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· The third widow that was brought to this ' worldly thame, being mounted upon a vicious
ram, had the misfortune to be thrown by him; upon which the hoped to be excufed from
going through the rest of the ceremony ; but ' the steward, being well versed in the law, ob• served very wisely upon this occasion, that • the breaking of the rope does not hinder the 6 execution of the criminal.
The fourth lady upon record was the widow Ogle, a famous coquette, who had kept ? half a score young fellows off and on for the
space of two years; but having been more ļ kind to her carter John, she was introduced 6 with the huzzas of all her lovers about her.
* Mrs. Sable appearing in her weeds, which 5 were very new and fresh, and of the same co• lour with her whimsical palfrey, made a very decent figure in the solemnity,
Another, who had been summoned to make ! her appearance, was excused by the steward,
as well knowing in his heart, that the good squire himself had qualified her for the rain. • Mrs. Quick, having nothing to object against the indictment, pleaded her belly, But it was “ remembered that she made the same excuse " the year before. Upon which the steward
observed, that the might so contrive it, as never to do the service of the manor.
• The widow Fidget being cited into court, & infifted that she had done no more since the
death of her husband than what she used to do in his life-time; and withal desired Mr,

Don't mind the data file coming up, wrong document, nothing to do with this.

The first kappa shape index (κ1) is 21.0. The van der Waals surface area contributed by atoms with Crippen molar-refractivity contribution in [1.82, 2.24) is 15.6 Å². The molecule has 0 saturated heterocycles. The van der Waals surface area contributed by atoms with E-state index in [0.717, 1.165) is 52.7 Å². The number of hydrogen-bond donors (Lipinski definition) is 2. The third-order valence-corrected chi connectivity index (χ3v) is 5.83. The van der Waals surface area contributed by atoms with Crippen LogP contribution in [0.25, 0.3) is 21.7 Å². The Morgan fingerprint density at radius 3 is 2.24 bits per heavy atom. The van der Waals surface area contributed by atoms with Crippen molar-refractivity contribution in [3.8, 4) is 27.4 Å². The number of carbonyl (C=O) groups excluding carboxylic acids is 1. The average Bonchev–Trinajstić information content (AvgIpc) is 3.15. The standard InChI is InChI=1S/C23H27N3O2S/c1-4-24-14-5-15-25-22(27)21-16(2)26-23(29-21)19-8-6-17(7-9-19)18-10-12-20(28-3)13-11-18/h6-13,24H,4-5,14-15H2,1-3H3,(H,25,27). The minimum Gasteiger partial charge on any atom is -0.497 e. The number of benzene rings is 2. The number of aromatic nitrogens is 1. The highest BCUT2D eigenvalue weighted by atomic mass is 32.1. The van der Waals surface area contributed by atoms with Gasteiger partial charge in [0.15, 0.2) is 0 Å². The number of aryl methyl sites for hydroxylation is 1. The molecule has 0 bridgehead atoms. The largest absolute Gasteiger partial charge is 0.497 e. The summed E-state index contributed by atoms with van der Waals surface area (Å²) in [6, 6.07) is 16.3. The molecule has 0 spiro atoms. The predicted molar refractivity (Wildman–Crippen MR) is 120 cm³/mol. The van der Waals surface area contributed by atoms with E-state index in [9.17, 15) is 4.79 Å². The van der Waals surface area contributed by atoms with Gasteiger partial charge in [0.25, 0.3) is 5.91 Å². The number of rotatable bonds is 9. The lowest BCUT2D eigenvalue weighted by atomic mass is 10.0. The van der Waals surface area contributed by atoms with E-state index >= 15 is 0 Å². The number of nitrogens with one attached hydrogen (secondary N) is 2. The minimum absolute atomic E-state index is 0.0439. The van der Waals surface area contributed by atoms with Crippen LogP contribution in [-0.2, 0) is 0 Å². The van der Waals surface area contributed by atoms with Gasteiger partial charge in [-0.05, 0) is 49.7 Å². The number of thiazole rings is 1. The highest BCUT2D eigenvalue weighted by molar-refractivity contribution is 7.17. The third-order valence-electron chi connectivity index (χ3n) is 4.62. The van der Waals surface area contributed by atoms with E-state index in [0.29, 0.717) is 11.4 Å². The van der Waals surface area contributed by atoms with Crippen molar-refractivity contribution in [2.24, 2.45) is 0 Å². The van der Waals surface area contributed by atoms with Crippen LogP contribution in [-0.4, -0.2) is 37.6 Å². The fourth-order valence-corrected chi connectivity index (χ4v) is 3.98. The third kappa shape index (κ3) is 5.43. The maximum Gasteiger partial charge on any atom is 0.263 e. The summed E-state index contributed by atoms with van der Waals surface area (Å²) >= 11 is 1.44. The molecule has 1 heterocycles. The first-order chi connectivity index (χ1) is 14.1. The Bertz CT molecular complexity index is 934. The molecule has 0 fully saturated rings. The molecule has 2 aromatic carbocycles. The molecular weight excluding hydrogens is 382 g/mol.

6 Steward to consider his own wife's case if he 6 should chance to die before her.
• The next in order was a dowager of a very corpulent make, who would have been excused as not finding any ram that was able to
carry her ; upon which the steward commuted • her punishment, and ordered her to make - her entry upon a black ox.
• The widow Maikwell, a woman who had long lived with a most unblemished character, having turned off her old chambermaid in a pet, was by that revengeful creature brought in upon the black ram nine times the same day. • Several widows of the neighbourhood, being brought upon their trial, shewed that they did • not hold of the manor and were discharged ac• cordingly. ' A pretty young creature who closed the
pro• cellion came ambling in, with so bewitching
an air, that the steward was observed to cast a
sheep's eye upon her, and married her within a 6 month after the death of his wife.
· N. B. Mrs. Touchwood appeared, accord• ing to summons, but had nothing laid to her
charge; having lived irreproachable since the . decease of her husband, who left her a widow • in the fixty-ninth year of her age.
· I am, SIR, &c.' Just published, a book (formerly so often mentioned in the SPECTATOR] entitled “The Ladies Library," written by a Lady. Published by Mr. Steele. Consisting of general rules for conduct in all circumstances of the life of woman. Printed for J. Tonson. Spect. in folio, No 617. Monday, Nov. 8, 1714. See Steele's “' Letters, &c." Vol. II. Let. CCCCXXXVII, &c. p. 423. & feq.
N° 624. Wednesday, November 27, 1714.
Audire, atque togam jubeo componere, quisquis
Hor. 2 Sat. iii. 77.
do swell, • T'hose that look pale by loving coin too well: • Whom luxury corrupts.'
ANKIND is divided into two parts, the
busy and the idle. The busy world be divided into the virtuous and the vicious. The vicious again into the covetous, the ambitious, and the sensual. The idle part of mankind are in a state inferior to any one of these. All the other are engaged in the pursuit of happiness